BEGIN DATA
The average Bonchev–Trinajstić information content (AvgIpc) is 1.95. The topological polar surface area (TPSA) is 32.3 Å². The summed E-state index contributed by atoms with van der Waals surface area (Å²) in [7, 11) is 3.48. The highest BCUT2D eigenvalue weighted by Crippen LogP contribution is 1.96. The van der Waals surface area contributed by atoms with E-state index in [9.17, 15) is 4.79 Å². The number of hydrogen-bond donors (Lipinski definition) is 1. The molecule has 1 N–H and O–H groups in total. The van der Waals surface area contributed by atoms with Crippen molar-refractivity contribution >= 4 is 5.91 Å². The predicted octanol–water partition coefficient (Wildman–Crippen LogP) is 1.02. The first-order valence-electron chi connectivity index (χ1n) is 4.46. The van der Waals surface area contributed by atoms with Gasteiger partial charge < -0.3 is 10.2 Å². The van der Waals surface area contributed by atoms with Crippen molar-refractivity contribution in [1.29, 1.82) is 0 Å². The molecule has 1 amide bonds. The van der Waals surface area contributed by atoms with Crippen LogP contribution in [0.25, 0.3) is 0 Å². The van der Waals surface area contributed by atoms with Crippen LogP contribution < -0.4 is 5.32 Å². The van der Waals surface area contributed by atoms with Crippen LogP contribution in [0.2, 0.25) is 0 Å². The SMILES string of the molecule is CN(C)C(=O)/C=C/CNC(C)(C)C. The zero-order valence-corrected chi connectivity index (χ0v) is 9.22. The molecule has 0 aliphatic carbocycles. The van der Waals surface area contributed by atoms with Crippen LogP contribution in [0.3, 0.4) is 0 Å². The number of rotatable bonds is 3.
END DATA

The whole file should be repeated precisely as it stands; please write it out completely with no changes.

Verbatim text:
The average Bonchev–Trinajstić information content (AvgIpc) is 1.95. The topological polar surface area (TPSA) is 32.3 Å². The summed E-state index contributed by atoms with van der Waals surface area (Å²) in [7, 11) is 3.48. The highest BCUT2D eigenvalue weighted by Crippen LogP contribution is 1.96. The van der Waals surface area contributed by atoms with E-state index in [9.17, 15) is 4.79 Å². The number of hydrogen-bond donors (Lipinski definition) is 1. The molecule has 1 N–H and O–H groups in total. The van der Waals surface area contributed by atoms with Crippen molar-refractivity contribution >= 4 is 5.91 Å². The predicted octanol–water partition coefficient (Wildman–Crippen LogP) is 1.02. The first-order valence-electron chi connectivity index (χ1n) is 4.46. The van der Waals surface area contributed by atoms with Gasteiger partial charge < -0.3 is 10.2 Å². The van der Waals surface area contributed by atoms with Crippen molar-refractivity contribution in [1.29, 1.82) is 0 Å². The molecule has 1 amide bonds. The van der Waals surface area contributed by atoms with Crippen LogP contribution in [0.25, 0.3) is 0 Å². The van der Waals surface area contributed by atoms with Crippen LogP contribution < -0.4 is 5.32 Å². The van der Waals surface area contributed by atoms with Crippen LogP contribution in [0.2, 0.25) is 0 Å². The SMILES string of the molecule is CN(C)C(=O)/C=C/CNC(C)(C)C. The zero-order valence-corrected chi connectivity index (χ0v) is 9.22. The molecule has 0 aliphatic carbocycles. The van der Waals surface area contributed by atoms with Crippen LogP contribution in [0.3, 0.4) is 0 Å². The number of rotatable bonds is 3.